Then there are the people who really do live in cold climates and the greenhouse might give them a pleasant place to tinker with plants and get a little sun while it is too cold outside to be doing too much.

Back to points against greenhouses.  Yes, we should all work on eating more locally grown appropriate foods.  I'm still trying to figure out what those are in my location and how to grow/store enough of them to keep for the year.  Most gardening books are definitely not about my climate and I've found even less permaculture information about what to grow in my climate and what little information I have found specific to my climate, I've had a very difficult time sourcing the plants. 

So to do away with all need for greenhouses is gonna take time or we will be putting many people in dire straights to take them away cold turkey.
Jordan Lowery
volunteer

Joined: Sep 26, 2009
Posts: 1528
Location: zone 7
    
  11
Mt goat your making assumptions that people NEED there greenhouses. when in fact most have them for pleasure, but it is true some don't even know why they have a greenhouse or or just wanted one because they are cool. I for one can get by just fine without mine, and have done so for years before i built it. as well as eating perennial plants and annual food that has been processed and stored for the winter from the growing season. but does a greenhouse help? of course it does, and it helps A LOT. with no energy consumption at all. you also don't need watering systems, mine runs off rainwater collected in the winter via gravity, no automatic vent openers or the likes either. it just seems like your putting everyone in the same boat(or the same greenhouse), when that's hardly true.
Robert Ray
volunteer

Joined: Jul 06, 2009
Posts: 1318
Location: Cascades of Oregon
    
  12
Mt Goat,
Please answer my previous questions.
Has your experience ever involved cold climate gardening? What zone? and number of seasons in that zone?
If so at what altitude?
You claim ten years experience please identify your experience and timeline in differing regions.
Without your identifying those parameters I find it hard for me to accept your arguments as knowledgeable and valid.
At what point does fossil fuel dependence rear it's ugly head. Mt Goat you have indicated that you have a cell phone do you realize the impact that has, and the proliferation of cell phone use is dependent on the vey oil consumption that you find so abhorent. Further more the cell phone tower blight that is necessary to provide service. If your going to talk the talk walk the walk.
Matt Ferrall


Joined: Dec 26, 2008
Posts: 555
Location: Western WA,usda zone 6/7,80inches of rain,250feet elevation
    
    4
I USE OIL and the resulting products.Do I really have a choice?Do I have to be happy about it and support it to avoid being labeled a hypocrite?Am I allowed to critique something wrong if Im forced to participate?Should prisoners be forced to promote prisons because they are in one?Why would a person bother to even look for alternatives unless they can first identify the problem.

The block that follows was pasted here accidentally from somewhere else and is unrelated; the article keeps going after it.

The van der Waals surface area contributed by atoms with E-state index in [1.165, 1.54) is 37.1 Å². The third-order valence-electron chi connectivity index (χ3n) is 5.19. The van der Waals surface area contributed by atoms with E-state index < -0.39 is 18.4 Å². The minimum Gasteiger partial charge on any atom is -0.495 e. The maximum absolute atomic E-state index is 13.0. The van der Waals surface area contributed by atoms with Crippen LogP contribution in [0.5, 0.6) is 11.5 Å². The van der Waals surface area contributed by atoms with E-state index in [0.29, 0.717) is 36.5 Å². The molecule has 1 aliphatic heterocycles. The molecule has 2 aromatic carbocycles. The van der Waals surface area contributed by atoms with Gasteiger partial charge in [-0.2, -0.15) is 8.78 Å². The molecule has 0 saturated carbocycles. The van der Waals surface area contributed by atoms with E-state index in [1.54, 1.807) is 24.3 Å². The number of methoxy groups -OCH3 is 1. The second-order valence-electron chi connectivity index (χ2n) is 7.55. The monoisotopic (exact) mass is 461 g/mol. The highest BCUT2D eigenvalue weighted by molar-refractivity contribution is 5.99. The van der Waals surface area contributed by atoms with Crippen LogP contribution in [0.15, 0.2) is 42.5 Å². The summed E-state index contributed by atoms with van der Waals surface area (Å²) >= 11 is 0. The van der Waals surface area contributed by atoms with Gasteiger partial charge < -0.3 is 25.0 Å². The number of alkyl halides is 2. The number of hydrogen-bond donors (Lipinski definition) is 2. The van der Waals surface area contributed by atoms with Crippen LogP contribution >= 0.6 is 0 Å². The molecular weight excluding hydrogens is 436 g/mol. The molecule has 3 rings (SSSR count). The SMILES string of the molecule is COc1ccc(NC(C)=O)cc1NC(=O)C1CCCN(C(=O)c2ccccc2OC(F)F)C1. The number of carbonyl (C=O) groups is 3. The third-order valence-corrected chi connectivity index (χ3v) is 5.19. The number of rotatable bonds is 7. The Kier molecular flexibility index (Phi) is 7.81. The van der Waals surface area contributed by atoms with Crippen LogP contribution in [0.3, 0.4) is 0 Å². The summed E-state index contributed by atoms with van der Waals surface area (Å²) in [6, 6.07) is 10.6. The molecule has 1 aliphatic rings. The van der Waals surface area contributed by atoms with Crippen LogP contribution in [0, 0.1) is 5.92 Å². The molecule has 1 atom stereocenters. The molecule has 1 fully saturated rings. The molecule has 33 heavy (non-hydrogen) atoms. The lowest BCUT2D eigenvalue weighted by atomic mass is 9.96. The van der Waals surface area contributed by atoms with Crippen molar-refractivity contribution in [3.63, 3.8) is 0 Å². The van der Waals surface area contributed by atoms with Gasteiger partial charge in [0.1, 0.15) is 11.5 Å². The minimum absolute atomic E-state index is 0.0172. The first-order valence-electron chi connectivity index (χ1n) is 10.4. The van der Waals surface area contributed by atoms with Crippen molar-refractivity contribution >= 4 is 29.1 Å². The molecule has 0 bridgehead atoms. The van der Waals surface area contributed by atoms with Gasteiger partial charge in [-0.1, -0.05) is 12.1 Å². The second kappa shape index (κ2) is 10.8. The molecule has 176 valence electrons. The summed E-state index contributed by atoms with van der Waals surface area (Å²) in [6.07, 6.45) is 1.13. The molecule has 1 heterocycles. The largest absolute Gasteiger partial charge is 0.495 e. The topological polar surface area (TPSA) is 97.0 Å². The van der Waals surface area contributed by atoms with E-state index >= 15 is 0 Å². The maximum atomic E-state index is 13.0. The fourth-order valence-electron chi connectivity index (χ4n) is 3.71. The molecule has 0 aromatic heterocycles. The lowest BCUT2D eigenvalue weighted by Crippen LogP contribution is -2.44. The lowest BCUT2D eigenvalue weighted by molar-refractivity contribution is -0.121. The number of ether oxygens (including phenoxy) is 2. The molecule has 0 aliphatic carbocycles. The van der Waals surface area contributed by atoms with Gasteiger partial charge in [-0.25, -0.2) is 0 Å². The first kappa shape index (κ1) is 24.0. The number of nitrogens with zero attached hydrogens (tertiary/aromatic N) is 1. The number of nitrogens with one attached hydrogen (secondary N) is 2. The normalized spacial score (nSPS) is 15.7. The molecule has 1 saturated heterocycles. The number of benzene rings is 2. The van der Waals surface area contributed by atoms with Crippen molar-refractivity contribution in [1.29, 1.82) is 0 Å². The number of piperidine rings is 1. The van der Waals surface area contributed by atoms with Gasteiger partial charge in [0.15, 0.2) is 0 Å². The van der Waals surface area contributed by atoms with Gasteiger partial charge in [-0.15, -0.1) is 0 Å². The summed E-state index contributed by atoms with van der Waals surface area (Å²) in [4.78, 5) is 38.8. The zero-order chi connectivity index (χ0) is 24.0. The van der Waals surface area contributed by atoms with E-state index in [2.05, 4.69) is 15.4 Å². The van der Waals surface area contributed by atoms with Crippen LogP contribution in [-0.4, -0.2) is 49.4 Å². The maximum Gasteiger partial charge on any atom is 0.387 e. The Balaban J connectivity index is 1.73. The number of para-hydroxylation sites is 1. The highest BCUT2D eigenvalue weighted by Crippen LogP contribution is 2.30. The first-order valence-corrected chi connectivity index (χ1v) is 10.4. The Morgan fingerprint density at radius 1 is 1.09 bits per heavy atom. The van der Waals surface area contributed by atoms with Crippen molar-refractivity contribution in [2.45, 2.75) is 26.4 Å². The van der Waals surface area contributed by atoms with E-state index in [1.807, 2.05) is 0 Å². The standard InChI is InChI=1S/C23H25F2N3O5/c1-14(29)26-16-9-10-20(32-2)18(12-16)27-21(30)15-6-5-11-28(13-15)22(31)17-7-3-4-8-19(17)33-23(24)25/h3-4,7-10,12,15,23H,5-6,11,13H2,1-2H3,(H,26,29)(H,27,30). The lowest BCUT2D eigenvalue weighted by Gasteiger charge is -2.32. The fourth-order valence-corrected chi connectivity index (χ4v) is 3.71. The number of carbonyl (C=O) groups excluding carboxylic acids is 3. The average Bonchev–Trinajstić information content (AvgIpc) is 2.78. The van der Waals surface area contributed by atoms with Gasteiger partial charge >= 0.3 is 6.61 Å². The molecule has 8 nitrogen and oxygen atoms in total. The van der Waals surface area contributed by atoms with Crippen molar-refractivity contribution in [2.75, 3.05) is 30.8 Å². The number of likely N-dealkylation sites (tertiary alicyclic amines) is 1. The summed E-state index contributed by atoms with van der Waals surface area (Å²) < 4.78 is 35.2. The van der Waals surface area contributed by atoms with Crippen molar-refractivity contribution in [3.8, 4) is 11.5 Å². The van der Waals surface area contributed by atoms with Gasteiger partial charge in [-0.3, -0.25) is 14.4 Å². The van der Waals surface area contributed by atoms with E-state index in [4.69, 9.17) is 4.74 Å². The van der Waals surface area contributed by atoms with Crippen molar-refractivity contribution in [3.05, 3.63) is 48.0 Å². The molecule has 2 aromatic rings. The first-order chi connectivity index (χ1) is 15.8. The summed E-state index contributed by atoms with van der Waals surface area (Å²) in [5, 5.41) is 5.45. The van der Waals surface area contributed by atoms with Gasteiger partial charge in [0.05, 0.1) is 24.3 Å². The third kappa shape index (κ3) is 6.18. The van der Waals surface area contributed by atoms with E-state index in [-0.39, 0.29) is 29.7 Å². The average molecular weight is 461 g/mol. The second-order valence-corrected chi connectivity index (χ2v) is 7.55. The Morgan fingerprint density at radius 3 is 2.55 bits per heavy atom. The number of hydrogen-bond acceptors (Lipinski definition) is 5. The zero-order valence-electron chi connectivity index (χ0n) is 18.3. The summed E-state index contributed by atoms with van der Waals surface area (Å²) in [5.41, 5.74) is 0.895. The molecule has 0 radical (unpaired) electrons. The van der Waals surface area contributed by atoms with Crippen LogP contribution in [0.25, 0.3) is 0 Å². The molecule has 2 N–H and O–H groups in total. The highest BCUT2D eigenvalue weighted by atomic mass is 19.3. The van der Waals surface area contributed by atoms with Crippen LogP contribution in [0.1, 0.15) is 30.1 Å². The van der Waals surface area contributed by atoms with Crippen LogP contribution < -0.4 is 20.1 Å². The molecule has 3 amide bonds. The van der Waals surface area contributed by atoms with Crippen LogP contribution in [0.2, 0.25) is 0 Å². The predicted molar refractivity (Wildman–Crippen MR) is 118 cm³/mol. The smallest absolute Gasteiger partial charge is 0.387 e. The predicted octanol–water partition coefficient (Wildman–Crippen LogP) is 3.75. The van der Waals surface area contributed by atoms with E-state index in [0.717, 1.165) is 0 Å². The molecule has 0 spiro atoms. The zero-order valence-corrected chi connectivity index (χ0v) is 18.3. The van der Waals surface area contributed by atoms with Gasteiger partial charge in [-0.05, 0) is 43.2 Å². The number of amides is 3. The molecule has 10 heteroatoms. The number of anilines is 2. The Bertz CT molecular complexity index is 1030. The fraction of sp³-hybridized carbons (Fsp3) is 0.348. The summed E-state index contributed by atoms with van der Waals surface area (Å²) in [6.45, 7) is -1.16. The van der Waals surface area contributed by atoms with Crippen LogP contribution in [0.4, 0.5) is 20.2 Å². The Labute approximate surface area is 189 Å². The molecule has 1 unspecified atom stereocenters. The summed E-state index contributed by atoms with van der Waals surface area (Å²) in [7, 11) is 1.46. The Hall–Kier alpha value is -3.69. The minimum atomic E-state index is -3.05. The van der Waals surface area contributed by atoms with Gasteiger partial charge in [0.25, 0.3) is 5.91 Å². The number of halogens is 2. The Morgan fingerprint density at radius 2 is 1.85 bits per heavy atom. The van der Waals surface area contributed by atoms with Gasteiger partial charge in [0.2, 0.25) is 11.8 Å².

Im zone 6/7,have lived here my whole life(37yrs),grew up on a conventional,annual based homestead where we grew most of our own food ect..Last yr we had 6 ft of snow that lasted 3 months.Low elevation(250).
Did people EVER live where you are without a greenhouse?Given the genetic diversity we now have available,what is possible now?
Robert Ray
volunteer

Joined: Jul 06, 2009
Posts: 1318
Location: Cascades of Oregon
    
  12
Please identify your experience so we can assess your valid and value of input for all areas.
I have identified the problem and am successfully using an alternative for my area. Seasonal extenders and greenhouses.
Again please identify your cold weather gardening experience. This would include altitude, time in a particular area, zone.
Your ten years of experience and timeline in different areas will help us in having a successful discussion.
I will gladly share my 20 years of cold weather gardening and my travel abroad and interaction with subsistence farmers in those areas. Once you identify your font of knowledge and its parameters of zonal experience.
Critique is based on having had experience, not having valid real time experience one can not give or have a debate that is fruitful.
A teacher can't teach unless they have knowledge on a subject, for the third time identify your experience.
Matt Ferrall


Joined: Dec 26, 2008
Posts: 555
Location: Western WA,usda zone 6/7,80inches of rain,250feet elevation
    
    4
The validity of my points is revealed through the popularity of this thread.I obviously have street credentials Lapinerbert.Wood heat-entire life.Growing/gathering most of my food-entire life.Hated civilization-ENTIRE LIFE!so lets stick to the validity of the points pls.It is possible that "somebody" may have moved to one of the very rare locations that is not habitable by humans,in which case-congragulations!"somebody" qualify to use the word `need` for technological life support products.
Robert Ray
volunteer

Joined: Jul 06, 2009
Posts: 1318
Location: Cascades of Oregon
    
  12
Nuff said. I stand by my experience and knowledge of local zonal requirements.
I am walking the walk. I have real time experience and success. 
Kathleen Sanderson


Joined: Feb 28, 2009
Posts: 969
Location: Near Klamath Falls, Oregon
    
    1